On June 22, 1969, the Cuyahoga River on the southern shores of Lake Erie caught on fire as chemicals, oil, and other industrial materials that had oozed into the river somehow ignited. Just a few months before, on January 28, 1969, an oil rig leaked millions of gallons of oil off the coast of Santa Barbara. That same year, reports surfaced that our national symbol, the bald eagle, was rapidly declining as a species due to the chemical DDT, while around the world, whales were being hunted nearly to extinction. These and other incidents caught the attention of the national media and galvanized public awareness of the many environmental insults being hurled at the nation and the planet.
In response to the public outcry, Earth Day Founder Gaylord Nelson, who served as the Governor of Wisconsin (1958-1962) and in the U.S. Senate (1963-1981), organized a nationwide “teach-in” about environmental issues to take place on April 22, 1970. More than 2,000 colleges and universities, 10,000 public schools, and 20 million citizens participated—nearly 10 percent of the U.S. population at that time.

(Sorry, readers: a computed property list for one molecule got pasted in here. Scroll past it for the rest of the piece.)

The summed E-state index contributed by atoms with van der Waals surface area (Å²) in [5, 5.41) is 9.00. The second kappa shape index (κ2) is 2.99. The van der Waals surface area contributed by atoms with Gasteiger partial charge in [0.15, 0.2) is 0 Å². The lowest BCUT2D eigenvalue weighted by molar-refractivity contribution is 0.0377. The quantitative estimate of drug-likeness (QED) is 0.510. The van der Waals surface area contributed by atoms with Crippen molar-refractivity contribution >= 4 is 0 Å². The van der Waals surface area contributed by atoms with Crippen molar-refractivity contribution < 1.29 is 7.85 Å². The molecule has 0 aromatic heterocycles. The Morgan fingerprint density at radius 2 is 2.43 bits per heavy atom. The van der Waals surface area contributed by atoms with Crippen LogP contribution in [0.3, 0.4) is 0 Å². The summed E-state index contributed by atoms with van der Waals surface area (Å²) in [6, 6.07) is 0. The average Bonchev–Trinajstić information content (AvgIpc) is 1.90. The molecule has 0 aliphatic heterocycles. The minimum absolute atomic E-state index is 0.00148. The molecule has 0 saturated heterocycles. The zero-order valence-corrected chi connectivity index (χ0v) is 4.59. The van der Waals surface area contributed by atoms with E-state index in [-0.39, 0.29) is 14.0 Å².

This outpouring of grassroots environmental activism marked the first Earth Day—a recognition of the importance of caring for the environment and accepting stewardship responsibility for the nation’s resources. It also helped establish a political climate conducive to forming both the National Oceanic and Atmospheric Administration (NOAA) and the U.S. Environmental Protection Agency (EPA) on October 3, 1970.
We like to say that “Every day is Earth Day at NOAA.” But ever since April 22, 1970, people the world over take time to recognize the importance of protecting the Earth’s natural resources—be they oceanic, atmospheric, terrestrial, or biological—for future generations.